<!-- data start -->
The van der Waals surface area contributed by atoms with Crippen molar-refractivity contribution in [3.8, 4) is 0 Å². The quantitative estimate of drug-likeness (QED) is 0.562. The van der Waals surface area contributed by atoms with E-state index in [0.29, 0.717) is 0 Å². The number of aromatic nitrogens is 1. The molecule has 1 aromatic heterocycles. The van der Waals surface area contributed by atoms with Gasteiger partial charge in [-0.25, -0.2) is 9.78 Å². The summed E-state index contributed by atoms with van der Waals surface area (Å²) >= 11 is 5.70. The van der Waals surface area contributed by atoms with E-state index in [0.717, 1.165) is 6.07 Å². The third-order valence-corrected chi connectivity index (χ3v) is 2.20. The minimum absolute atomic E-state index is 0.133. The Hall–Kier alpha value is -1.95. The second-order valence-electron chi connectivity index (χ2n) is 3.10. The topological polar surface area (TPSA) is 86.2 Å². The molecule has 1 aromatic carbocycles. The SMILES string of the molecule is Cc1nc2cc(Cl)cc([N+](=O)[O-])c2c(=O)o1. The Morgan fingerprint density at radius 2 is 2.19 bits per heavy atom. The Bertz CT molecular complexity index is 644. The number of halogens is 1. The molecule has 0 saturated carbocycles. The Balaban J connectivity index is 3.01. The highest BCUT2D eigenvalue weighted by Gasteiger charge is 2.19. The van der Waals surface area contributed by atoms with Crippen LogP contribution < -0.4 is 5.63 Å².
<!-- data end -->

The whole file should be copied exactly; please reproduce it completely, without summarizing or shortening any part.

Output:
The van der Waals surface area contributed by atoms with Crippen molar-refractivity contribution in [3.8, 4) is 0 Å². The quantitative estimate of drug-likeness (QED) is 0.562. The van der Waals surface area contributed by atoms with E-state index in [0.29, 0.717) is 0 Å². The number of aromatic nitrogens is 1. The molecule has 1 aromatic heterocycles. The van der Waals surface area contributed by atoms with Gasteiger partial charge in [-0.25, -0.2) is 9.78 Å². The summed E-state index contributed by atoms with van der Waals surface area (Å²) >= 11 is 5.70. The van der Waals surface area contributed by atoms with E-state index in [0.717, 1.165) is 6.07 Å². The third-order valence-corrected chi connectivity index (χ3v) is 2.20. The minimum absolute atomic E-state index is 0.133. The Hall–Kier alpha value is -1.95. The second-order valence-electron chi connectivity index (χ2n) is 3.10. The topological polar surface area (TPSA) is 86.2 Å². The molecule has 1 aromatic carbocycles. The SMILES string of the molecule is Cc1nc2cc(Cl)cc([N+](=O)[O-])c2c(=O)o1. The Morgan fingerprint density at radius 2 is 2.19 bits per heavy atom. The Bertz CT molecular complexity index is 644. The number of halogens is 1. The molecule has 0 saturated carbocycles. The Balaban J connectivity index is 3.01. The highest BCUT2D eigenvalue weighted by Gasteiger charge is 2.19. The van der Waals surface area contributed by atoms with Crippen LogP contribution < -0.4 is 5.63 Å².